‘Chris has recently had an operation on his foot and got the scooter after that. We just wanted to cheer him up and thought this was the best way of doing it. We did it in secrecy in a workshop. We just told him we were going to dress it up but he had no idea what it was going to be.’

Chris and Alex belong to a re-enactmnent group called the Wimborne Militia that re-enacts the 1685 Monmouth Rebellion.
Chris, who is married to wife Anne and has four children, added: ‘We also have a commission from Wimborne Town Council to protect and defend the honour of the town.

‘We are one of only two private armies in the country. So if we were invaded I would help defend the River Stour. People absolutely love it – especially the children.’

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For Crying Out Loud – Daily Echo (Friday July 23rd 2004)

With the Polyphonic Spree at Glastonbury

Award winning Wimborne town crier Chris Brown is a familiar sight around the Dorset market town but now he’s something of a fixture on the pop festival circuit too.For Chris, 47, Dorset champion crier and ranked 13th in Europe, has been adopted by self-styled Texan psychedelic visionaries The Polyphonic Spree and so far this summer has appeared on stage in full regalia at Glastonbury, Leeds and Reading Chris, who is also Wimborne’s town “serjant” was signed up after being introduced to the colourfully be-robed Americans while doing volunteer work on the festival circuitThe Polyphonics and their charismatic leader Tim DeLaughter loved the idea of having their own real English town crier. Chris was introduced, they hit it off and the next thing he knew the lavishly bearded crier was strutting his stuff on stage at Glastonbury and hanging out in VIP enclosures with bands like Supergrass and Elbow. Reading and Leeds followed. For Chris it’s something of a dream come true.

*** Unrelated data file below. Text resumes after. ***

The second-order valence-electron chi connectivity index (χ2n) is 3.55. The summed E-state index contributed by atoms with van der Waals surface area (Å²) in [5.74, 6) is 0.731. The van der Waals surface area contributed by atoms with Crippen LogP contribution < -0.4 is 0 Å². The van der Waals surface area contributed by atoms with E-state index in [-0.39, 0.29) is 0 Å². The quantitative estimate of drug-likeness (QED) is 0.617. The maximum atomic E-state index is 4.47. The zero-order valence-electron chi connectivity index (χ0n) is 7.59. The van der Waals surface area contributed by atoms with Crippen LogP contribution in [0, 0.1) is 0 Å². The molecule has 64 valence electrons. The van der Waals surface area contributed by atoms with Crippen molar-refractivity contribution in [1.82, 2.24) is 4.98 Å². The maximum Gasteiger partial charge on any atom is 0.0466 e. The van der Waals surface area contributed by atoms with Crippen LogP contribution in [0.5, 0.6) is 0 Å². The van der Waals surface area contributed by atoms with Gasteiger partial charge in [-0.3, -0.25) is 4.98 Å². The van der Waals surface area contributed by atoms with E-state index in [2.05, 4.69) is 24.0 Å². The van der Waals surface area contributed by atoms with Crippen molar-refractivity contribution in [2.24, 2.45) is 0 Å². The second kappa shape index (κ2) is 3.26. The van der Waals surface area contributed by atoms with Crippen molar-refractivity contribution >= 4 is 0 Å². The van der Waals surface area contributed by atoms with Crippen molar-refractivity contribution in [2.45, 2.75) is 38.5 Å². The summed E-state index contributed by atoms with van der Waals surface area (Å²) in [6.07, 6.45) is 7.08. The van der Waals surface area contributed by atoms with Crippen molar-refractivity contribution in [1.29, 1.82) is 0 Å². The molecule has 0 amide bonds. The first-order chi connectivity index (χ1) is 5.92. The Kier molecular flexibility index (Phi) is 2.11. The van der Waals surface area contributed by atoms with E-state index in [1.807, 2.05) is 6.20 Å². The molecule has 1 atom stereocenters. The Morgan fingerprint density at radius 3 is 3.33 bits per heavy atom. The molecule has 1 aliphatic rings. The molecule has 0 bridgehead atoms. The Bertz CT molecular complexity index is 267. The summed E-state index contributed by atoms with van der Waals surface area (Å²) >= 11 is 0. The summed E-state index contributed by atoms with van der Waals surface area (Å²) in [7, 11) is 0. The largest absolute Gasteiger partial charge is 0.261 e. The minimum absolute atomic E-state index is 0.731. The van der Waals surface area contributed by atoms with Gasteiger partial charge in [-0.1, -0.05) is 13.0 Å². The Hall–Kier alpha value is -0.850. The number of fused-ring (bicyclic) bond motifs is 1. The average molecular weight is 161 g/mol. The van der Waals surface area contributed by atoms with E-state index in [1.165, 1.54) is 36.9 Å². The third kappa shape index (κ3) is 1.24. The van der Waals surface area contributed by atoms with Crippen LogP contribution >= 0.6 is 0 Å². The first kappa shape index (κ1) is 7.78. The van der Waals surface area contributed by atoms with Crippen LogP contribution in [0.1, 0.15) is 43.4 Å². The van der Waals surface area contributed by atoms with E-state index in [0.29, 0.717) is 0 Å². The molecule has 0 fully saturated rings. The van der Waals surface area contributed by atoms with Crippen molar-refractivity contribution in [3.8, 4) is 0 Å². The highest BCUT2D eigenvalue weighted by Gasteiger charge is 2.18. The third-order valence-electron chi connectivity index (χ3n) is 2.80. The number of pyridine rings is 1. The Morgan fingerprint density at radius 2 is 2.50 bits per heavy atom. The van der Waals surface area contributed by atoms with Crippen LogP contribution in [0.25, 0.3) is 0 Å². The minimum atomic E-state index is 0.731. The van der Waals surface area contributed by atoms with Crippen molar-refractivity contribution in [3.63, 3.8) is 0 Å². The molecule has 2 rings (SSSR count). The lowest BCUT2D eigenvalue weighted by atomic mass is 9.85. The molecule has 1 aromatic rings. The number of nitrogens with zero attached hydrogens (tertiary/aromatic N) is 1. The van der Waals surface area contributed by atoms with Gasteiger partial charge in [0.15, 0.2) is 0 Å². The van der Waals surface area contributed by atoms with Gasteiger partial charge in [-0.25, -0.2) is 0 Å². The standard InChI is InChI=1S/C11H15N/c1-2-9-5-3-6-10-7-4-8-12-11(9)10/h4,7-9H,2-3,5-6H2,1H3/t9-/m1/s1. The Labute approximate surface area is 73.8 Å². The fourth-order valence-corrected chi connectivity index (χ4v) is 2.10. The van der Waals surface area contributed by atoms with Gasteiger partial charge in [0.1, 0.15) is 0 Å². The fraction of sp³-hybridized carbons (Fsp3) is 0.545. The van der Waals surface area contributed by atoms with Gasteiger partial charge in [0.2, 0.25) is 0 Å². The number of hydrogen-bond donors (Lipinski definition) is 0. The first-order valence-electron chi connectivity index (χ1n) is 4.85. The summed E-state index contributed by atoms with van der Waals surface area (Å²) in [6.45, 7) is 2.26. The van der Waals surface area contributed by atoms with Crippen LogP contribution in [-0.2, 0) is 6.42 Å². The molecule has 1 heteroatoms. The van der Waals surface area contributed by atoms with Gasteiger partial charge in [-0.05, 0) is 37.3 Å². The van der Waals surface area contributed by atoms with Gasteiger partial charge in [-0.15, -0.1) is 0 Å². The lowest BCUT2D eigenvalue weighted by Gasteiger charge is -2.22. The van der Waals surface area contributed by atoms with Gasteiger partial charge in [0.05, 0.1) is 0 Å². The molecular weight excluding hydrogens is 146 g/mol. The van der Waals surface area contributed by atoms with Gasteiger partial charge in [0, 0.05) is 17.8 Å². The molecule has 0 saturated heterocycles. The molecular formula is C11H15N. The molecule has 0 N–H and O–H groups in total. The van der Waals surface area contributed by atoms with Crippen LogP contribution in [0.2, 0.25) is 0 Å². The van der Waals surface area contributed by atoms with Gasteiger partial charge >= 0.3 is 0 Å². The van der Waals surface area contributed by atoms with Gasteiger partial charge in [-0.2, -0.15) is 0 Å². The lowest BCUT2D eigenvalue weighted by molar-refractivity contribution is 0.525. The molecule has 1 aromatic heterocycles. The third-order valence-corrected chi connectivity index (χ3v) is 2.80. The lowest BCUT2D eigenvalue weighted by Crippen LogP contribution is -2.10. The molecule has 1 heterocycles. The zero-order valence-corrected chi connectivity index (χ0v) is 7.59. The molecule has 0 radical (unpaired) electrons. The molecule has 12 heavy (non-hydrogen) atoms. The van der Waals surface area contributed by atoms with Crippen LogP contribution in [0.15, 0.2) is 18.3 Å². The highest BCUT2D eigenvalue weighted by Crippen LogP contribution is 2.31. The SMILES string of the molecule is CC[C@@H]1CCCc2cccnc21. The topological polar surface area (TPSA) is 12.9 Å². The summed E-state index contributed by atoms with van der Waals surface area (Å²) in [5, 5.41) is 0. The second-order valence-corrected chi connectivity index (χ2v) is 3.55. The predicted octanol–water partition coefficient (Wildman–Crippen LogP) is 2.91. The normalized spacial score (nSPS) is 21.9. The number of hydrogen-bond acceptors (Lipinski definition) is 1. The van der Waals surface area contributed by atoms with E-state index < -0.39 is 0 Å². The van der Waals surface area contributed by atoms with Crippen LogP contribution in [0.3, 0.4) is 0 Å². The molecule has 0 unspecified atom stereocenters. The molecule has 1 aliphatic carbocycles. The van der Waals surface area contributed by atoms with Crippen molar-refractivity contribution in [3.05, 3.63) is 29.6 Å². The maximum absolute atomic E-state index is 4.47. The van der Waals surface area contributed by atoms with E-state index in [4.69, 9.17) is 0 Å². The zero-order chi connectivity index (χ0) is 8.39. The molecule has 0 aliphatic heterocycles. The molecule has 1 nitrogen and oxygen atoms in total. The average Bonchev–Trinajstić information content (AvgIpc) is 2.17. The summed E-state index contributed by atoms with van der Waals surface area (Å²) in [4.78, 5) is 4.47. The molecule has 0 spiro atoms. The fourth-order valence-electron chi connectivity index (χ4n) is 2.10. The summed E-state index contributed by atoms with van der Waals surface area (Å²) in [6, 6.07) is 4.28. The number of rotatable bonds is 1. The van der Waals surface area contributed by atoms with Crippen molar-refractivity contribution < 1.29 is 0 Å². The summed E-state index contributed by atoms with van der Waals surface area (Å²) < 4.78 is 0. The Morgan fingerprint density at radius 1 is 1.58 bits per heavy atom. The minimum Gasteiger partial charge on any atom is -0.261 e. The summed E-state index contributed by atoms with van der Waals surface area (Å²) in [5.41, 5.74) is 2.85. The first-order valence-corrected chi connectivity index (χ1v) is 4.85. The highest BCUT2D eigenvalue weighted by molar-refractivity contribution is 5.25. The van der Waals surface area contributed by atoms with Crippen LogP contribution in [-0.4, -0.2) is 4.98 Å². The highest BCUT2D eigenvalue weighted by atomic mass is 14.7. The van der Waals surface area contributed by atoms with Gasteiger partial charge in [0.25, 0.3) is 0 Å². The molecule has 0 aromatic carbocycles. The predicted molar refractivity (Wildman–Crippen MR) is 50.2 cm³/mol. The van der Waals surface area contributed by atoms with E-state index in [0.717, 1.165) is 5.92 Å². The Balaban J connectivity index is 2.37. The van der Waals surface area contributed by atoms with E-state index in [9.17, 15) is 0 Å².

With Tim de Laughter of `Polyphonic Spree
“It’s absolutely brilliant,” he told me. “They’re lovely people. I used to be a bit of a hippy and this is right up my street”. He admits that back in the 1970s he also had a hankering to be a serious biker. His North Dominator 650 SS was the envy of the local motorcycle gangs. “They loved looking at my bike but I used to wear crushed velvet jackets and I don’t think they could really deal with that. Anyway I could never have been a Hells Angel or whatever. I hate aggression and I’m vegetarian so biting the head off a live chicken would be quite out of the question.”

Chris, who has done voluntary security work at Glastonbury for a number of years has the dubious distinction of once trying to ban Bob Dylan from his own dressing room. “I was told that no one but Dylan was allowed in so when this strange looking bloke turned up and knocked on the door I told him to go away. He fixed me with this really weird stare and just said ‘You don’t know who I am do you?’ “I said:’ I haven’t got a clue mate, but no one but Bob Dylan comes in here.’ Then he just stared at me again and I noticed that he had this, like eight-foot security man with him. I thought: ‘Oh yeah, I know who you are?'”

Chris, who was recently made redundant from his job as a complaints officer with The Chilren’s Society, has also recorded an introduction for a new CD with the band Timespanners and next month will appear at a gig in Sixpenny Handley with long-time Dorset music scene favourites Pronghorn.

Although he says his foray on the festival circuit has earned him virtually nothing he hopes that his future career may now lie in the music business.

Jeremy Miles – Daily Echo (Friday July 23rd 2004)